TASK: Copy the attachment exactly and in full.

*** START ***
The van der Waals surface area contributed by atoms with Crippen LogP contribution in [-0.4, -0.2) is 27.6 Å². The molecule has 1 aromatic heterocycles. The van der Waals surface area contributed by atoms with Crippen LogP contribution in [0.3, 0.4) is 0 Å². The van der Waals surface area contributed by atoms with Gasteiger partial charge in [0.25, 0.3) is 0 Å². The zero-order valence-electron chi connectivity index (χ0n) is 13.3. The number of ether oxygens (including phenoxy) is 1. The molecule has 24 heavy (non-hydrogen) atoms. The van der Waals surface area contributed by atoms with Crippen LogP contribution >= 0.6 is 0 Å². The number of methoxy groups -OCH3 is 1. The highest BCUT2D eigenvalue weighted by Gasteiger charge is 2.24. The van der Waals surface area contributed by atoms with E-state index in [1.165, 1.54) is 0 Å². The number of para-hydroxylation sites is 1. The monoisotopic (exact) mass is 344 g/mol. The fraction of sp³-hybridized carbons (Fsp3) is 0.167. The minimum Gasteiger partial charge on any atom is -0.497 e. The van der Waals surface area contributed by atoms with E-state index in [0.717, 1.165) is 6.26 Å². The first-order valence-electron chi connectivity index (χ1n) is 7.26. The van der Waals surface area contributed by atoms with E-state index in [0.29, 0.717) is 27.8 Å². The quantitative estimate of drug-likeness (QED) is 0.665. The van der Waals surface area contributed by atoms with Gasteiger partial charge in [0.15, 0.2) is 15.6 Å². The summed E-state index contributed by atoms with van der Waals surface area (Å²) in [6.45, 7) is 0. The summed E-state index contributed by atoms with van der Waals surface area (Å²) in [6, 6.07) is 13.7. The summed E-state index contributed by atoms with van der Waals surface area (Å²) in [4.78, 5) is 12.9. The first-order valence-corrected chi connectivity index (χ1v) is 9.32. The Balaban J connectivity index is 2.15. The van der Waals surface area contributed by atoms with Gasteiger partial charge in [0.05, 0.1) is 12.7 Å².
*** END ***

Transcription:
The van der Waals surface area contributed by atoms with Crippen LogP contribution in [-0.4, -0.2) is 27.6 Å². The molecule has 1 aromatic heterocycles. The van der Waals surface area contributed by atoms with Crippen LogP contribution in [0.3, 0.4) is 0 Å². The van der Waals surface area contributed by atoms with Gasteiger partial charge in [0.25, 0.3) is 0 Å². The zero-order valence-electron chi connectivity index (χ0n) is 13.3. The number of ether oxygens (including phenoxy) is 1. The molecule has 24 heavy (non-hydrogen) atoms. The van der Waals surface area contributed by atoms with Crippen LogP contribution >= 0.6 is 0 Å². The number of methoxy groups -OCH3 is 1. The highest BCUT2D eigenvalue weighted by Gasteiger charge is 2.24. The van der Waals surface area contributed by atoms with E-state index in [1.165, 1.54) is 0 Å². The number of para-hydroxylation sites is 1. The monoisotopic (exact) mass is 344 g/mol. The fraction of sp³-hybridized carbons (Fsp3) is 0.167. The minimum Gasteiger partial charge on any atom is -0.497 e. The van der Waals surface area contributed by atoms with E-state index in [0.717, 1.165) is 6.26 Å². The first-order valence-electron chi connectivity index (χ1n) is 7.26. The van der Waals surface area contributed by atoms with E-state index in [0.29, 0.717) is 27.8 Å². The quantitative estimate of drug-likeness (QED) is 0.665. The van der Waals surface area contributed by atoms with Gasteiger partial charge in [0.15, 0.2) is 15.6 Å². The summed E-state index contributed by atoms with van der Waals surface area (Å²) in [6.45, 7) is 0. The summed E-state index contributed by atoms with van der Waals surface area (Å²) in [6, 6.07) is 13.7. The summed E-state index contributed by atoms with van der Waals surface area (Å²) in [4.78, 5) is 12.9. The first-order valence-corrected chi connectivity index (χ1v) is 9.32. The Balaban J connectivity index is 2.15. The van der Waals surface area contributed by atoms with Gasteiger partial charge in [0.05, 0.1) is 12.7 Å².